The nursing home admission process can be immensely stressful for both the prospective resident and her family. During this difficult period, it is easy for the parties to overlook the complex language of the nursing home admission agreement. This, however, would be a mistake. The agreement is legally binding on the signor, creating serious financial obligations to the nursing home. Careful review is necessary to ensure that the resident’s legal and financial interests are protected.
The Ohio Department of Aging has warned families against unlawful or unfair provisions in admission agreements. Often, these documents are outdated and do not meet the current legal standards. Common problems include:
1.) The Agreement limits the care a resident can receive – Under the Nursing Home Reform Act, a nursing home must provide all the care necessary for the resident to reach “the highest practicable level of functioning.” This applies even if the resident’s needs are great. A nursing cannot limit a resident’s care, nor can they require the resident to hire a private caregiver.
2.) The agreement claims that visits are allowed only during certain hours – A nursing home cannot restrict a family member’s access to the resident. Family visitations are an important social outlet for the resident, and the nursing home must permit them at all hours.
3.) The agreement states that the resident may be evicted for being difficult or uncooperative – Federal law restricts a nursing home’s ability to discharge a resident. They may do so only when the discharge is necessary because: (1) the resident’s needs cannot be met at the facility; (2) the resident no longer needs the services provided by the nursing home; (3) the safety or health of individuals at the facility is endangered; (4) the resident has failed to pay or to apply for Medicaid assistance; or (5) the nursing home ceases to operate.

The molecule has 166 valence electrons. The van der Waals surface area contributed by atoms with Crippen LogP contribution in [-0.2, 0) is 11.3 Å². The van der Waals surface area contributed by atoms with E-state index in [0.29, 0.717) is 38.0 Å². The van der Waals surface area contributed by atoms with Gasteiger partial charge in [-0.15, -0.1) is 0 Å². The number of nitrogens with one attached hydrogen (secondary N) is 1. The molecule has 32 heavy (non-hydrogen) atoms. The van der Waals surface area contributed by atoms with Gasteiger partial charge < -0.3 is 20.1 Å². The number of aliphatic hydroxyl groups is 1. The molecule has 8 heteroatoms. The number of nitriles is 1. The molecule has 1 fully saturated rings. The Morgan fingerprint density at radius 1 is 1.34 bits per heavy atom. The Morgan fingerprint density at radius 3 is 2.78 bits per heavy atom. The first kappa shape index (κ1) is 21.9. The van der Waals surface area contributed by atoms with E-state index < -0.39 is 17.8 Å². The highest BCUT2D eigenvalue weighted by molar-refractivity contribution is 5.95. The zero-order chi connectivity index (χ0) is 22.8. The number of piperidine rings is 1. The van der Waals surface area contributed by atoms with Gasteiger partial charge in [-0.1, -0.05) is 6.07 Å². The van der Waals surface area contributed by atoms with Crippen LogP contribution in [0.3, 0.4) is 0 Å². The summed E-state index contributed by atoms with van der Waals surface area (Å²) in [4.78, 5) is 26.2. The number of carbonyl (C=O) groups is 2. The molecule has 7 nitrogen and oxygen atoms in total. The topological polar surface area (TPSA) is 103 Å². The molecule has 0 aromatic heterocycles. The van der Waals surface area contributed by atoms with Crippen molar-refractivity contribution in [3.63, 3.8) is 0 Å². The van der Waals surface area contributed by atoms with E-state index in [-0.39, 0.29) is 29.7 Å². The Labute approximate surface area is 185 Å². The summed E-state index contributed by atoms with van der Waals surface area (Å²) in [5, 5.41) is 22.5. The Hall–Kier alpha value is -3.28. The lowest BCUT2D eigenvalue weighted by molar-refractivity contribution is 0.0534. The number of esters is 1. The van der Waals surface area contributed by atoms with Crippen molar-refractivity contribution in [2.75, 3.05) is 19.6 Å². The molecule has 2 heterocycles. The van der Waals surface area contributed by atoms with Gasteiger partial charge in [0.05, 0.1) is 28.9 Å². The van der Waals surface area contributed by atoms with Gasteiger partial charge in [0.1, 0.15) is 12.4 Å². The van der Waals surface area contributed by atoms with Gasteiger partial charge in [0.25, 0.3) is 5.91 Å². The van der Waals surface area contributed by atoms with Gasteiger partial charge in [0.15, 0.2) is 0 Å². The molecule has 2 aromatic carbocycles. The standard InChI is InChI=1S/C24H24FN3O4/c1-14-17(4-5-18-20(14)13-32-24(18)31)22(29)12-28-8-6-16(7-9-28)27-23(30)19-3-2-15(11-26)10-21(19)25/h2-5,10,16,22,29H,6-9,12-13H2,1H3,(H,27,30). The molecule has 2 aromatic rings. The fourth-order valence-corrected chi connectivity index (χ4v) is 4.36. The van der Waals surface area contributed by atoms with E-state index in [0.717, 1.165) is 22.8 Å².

4.) The agreement makes a family member or friend a “responsible party” – As a matter of law, a nursing home cannot require a third party to guarantee payment as a condition of admission. But, if the third party has legal access to the resident’s income or access (e.g. a power of attorney or legal guardianship), the nursing home can stipulate that the third party must sign the admission agreement before the resident is admitted. Under this circumstance, the third party should indicate in writing that they are signing as the resident’s agent to avoid personal liability for the cost of care.
When reviewing an admission agreement, do not hesitate to ask about ambiguous terms or provisions. If necessary, have an attorney scrutinize the document and identify problematic terms, such as an arbitration provision or a liability waiver.